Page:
This is an archived article that was published on sltrib.com in 2017, and information in the article may be outdated. It is provided only for personal research purposes and may not be reprinted.
Environmental groups wasted no time challenging the legality of Interior Secretary Ryan Zinke's Wednesday order lifting a year-old moratorium on coal leasing on public land.
Represented by Earthjustice, a consortium of groups filed suit Thursday in U.S. District Court in Great Falls, Mont., alleging that the move derails a much-needed overhaul of the federal coal program. It hasn't undergone an environmental review since 1979, when the government was trying to increase reliance on coal for power generation and coal's climate impacts were not understood.
The program now oversees 306 active leases in 11 states, covering 483,000 acres, and appears to be shortchanging taxpayers, the groups' suit states.
"No one voted to pollute our public lands, air or drinking water in the last election, yet the Trump administration is doing the bidding of powerful polluters as nearly its first order of business," said Earthjustice attorney Jenny Harbine.
The lawsuit seeks an injunction against coal leasing until after a review of the leasing program is complete. The plaintiffs include Sierra Club, WildEarth Guardians, Center for Biological Diversity and the Northern Cheyenne Tribe, whose ancestral territory includes the Powder River Basin. This basin straddling the Montana-Wyoming state line accounts for 85 percent of federal coal production.
Then-Interior Secretary Sally Jewell imposed the moratorium in January 2016, "pausing" the federal leasing program while the Bureau of Land Management overhauls it to ensure U.S. taxpayers are appropriately compensated for the coal and to account for climate impacts of mining and burning it. About 40 percent of the nation's coal comes from federal reserves, which account for 11 percent of U.S. greenhouse emissions.
She said she didn't want Interior locked into long-term contracts with terms that could be determined to be unfair by the review, which was expected to take three years. Interior officials said enough federal coal was under lease to meet the country's needs for 20 years, while financial analysts predicted demand would continue declining.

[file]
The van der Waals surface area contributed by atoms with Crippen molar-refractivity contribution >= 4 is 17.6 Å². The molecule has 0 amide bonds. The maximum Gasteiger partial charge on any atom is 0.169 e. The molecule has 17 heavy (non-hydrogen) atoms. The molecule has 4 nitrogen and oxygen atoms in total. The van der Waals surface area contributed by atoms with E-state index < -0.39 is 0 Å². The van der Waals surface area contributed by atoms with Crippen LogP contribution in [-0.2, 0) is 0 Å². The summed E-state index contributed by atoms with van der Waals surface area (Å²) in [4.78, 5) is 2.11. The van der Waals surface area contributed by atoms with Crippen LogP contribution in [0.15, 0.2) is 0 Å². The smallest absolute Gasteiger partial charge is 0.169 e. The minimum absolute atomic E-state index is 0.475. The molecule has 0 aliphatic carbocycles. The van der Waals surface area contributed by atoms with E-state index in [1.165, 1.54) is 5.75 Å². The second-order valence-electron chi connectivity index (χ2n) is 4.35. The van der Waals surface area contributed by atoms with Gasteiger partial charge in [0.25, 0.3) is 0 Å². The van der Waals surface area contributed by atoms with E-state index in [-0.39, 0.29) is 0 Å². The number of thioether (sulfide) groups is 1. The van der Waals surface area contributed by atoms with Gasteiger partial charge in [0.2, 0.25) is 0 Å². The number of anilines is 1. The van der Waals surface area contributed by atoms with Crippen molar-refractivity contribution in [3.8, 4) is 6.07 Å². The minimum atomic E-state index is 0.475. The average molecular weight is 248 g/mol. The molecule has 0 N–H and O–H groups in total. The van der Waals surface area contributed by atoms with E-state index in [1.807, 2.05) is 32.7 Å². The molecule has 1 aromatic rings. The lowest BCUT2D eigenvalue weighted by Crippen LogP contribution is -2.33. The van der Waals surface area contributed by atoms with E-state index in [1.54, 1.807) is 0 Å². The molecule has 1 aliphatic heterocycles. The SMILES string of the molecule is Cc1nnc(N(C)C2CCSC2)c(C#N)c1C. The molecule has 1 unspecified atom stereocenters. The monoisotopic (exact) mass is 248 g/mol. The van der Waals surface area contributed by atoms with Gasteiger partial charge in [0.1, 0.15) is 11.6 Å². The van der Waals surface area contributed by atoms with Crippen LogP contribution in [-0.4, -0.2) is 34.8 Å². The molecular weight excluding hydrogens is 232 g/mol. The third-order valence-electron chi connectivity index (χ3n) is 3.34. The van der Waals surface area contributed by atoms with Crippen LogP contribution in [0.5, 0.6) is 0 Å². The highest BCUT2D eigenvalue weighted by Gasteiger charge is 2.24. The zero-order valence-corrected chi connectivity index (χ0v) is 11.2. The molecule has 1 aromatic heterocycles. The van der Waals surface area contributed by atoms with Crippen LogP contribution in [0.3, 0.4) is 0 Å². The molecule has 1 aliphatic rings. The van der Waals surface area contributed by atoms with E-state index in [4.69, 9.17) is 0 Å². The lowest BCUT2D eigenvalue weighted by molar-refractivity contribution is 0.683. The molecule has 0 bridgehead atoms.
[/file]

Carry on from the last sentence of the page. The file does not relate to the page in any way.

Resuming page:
But President Donald Trump reversed course when he suspended the review in fulfillment of a campaign pledge to bolster the flagging coal industry, which has been under attack from environmental groups bent on replacing coal with renewables and less-polluting sources of energy. On Tuesday, he directed Zinke to lift the moratorium and rescinded other Obama-era regulations aimed at combating climate change associated with fossil fuels.
Zinke said in a news statement Wednesday that his subsequent orders "put America on track to achieve the President's vision for energy independence and bringing jobs back to communities across the country."
Many observers say Trump's orders regarding coal will do little to save mining jobs since market forces are to blame for coal's slide, not government regulation.
But critics of the moratorium and program review complained that they would disrupt production at some coal mines, such as Utah's Coal Hollow mine in Kane County, and cost jobs.
The strip mine operator Alton Coal Co. has longed proposed expanding onto federal land west of Bryce Canyon National Park in anticipation of the day that its private leasehold outside the town of Alton becomes mined out.
The mine operator first proposed leasing 3,600 federal acres back in 2004. But the environmental review dragged for more than a decade, thanks to stiff opposition from environmental groups and concerns raised by the National Park Service and Fish and Wildlife Service over potential impacts to Bryce Canyon and sage grouse habitat.
A draft Supplemental Environmental Impact Statement (EIS) was out for public comment when the leasing moratorium was issued. Now, Alton Coal has asked the BLM to act on its lease application and finalize the supplemental environmental impact statement that had been pending.
"They are very excited the moratorium has been lifted," said Alton's lawyer, Denise Dragoo. "BLM will publish an EIS that will result in a record of decision which will grant the lease, all or in part, or deny it. Hopefully they will grant the lease and there will be a competitive sale."
Under an exception in the moratorium, Alton last summer applied for an emergency lease on 640 acres on the grounds that it was running out of coal, according to Dragoo. That request was denied, triggering a lawsuit from local county officials.
Joined by the nonprofit Rural Utah Alliance, Kane and Garfield counties are seeking to have the moratorium declared "arbitrary, capricious, an abuse of discretion and contrary" to the law. The suit alleged the moratorium put "the economic viability of coal dependent communities at risk."
The program returns more than $1 billion to the treasury, an amount that is fair to taxpayers and in most cases exceeds fair market value, the suit states, citing 2013 reports by Interior's inspector general.
While it appeared Trump's order rendered the lawsuit moot, the counties aren't ready to walk away. "Much of what we want to accomplish was accomplished, but we are still trying to sort out the ramifications of the president's order. We don't know if this is something that will go into immediate effect. There might be a motion of preliminary injunction filed," said their lawyer, Chase Ames of Salt Lake City's Stirba law firm.
Some of the groups suing over Zinke's order lifting the moratorium are also seeking to intervene in Kane County's suit.